Capital city land prices continue to climb
The cost of vacant land has continued to increase in capital cities over the past year providing the impetus for growth in the cost of established housing stock.
The median price of vacant land sales nationally as at June 2016 was recorded at $212,000. The median price has actually decreased by -2.3% over the past 12 months. Although nationally median prices are lower there has been a divergence between price growth across the capital city and regional markets.
As at June 2016, the median vacant land sales price was recorded at $270,350 across the combined capital cities and $164,250 for the combined regional areas. Over the past year, combined capital city selling prices have increased by 8.1% while combined regional area sales prices have fallen by -1.9%. The median selling price for combined capital city vacant land is now 65% higher than median prices in regional areas, the largest differential since September 2003.
The median size of residential land sales as at June 2016 was recorded at 450sqm within the combined capital cities compared to 812sqm across the combined regional areas. The median land size has held reasonably steady (+0.4%) over the year across the capital cities and is 11.5% higher across the combined regional areas. The chart shows that capital city vacant land sizes may have reached a low point having remained at around current levels for some time. Meanwhile, regional market land sizes have increased a little over the past year and are substantially larger than those within the capital cities.
Based on the selling prices of vacant land and the size of the lots, the rate per square metre of vacant land as at June 2016 was recorded at $584 across the combined capital cities and $177 across the combined regional areas. The rate per square metre for vacant last sold has increased by 4.3% over the year across the combined capital cities and has fallen by -17.0% across the combined regional areas. On a rate per square metre basis, capital city vacant land is now 231% more expensive than land outside of the capital cities which is the largest differential on record.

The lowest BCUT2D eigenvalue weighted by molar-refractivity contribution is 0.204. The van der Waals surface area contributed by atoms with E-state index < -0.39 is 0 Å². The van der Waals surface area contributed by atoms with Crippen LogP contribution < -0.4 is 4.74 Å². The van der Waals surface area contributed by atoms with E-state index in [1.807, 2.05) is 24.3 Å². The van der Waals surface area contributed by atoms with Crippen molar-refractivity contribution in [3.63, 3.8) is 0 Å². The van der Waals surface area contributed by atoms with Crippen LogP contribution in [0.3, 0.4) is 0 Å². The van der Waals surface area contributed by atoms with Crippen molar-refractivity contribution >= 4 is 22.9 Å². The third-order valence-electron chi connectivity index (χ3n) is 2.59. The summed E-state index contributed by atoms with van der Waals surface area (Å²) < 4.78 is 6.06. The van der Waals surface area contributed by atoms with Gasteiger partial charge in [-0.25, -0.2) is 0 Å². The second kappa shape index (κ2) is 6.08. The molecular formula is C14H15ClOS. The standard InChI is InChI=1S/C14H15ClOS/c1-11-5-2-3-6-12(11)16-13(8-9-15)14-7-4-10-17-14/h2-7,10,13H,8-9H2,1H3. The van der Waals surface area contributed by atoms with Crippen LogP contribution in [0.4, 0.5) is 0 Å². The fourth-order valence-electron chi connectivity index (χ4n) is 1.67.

The cost of vacant land in Sydney is significantly higher than in all other capital cities. It is also noticeable how strong the increases in land prices have been in Sydney and Melbourne over the past year, with rises in excess of the rise in home values. Each city except Hobart currently shows a median lot size below 500sqm. Interestingly, median lot sizes have increased over the past year in a number of capital cities including Sydney and Melbourne where median land prices have increased significantly. On a rate per square metre basis, housing costs have increased across each capital city over the past year. Again Sydney and Melbourne have recorded the greatest increases over the period.
The cost of housing in the combined capital cities has increased over the past year and this data shows that a significant driver of the increase has been the cost to purchase land. It is no wonder median house prices in Sydney are hovering around $900,000 when new vacant land (most of which is on the outskirts of the city) has a median price in excess of $422,000. An increase in the amount of developable land, as well as lower fees and charges applied to land development, as well as more competition amongst developers would likely reduce land costs and potentially slow the escalation in housing costs, particularly in Sydney and Melbourne.
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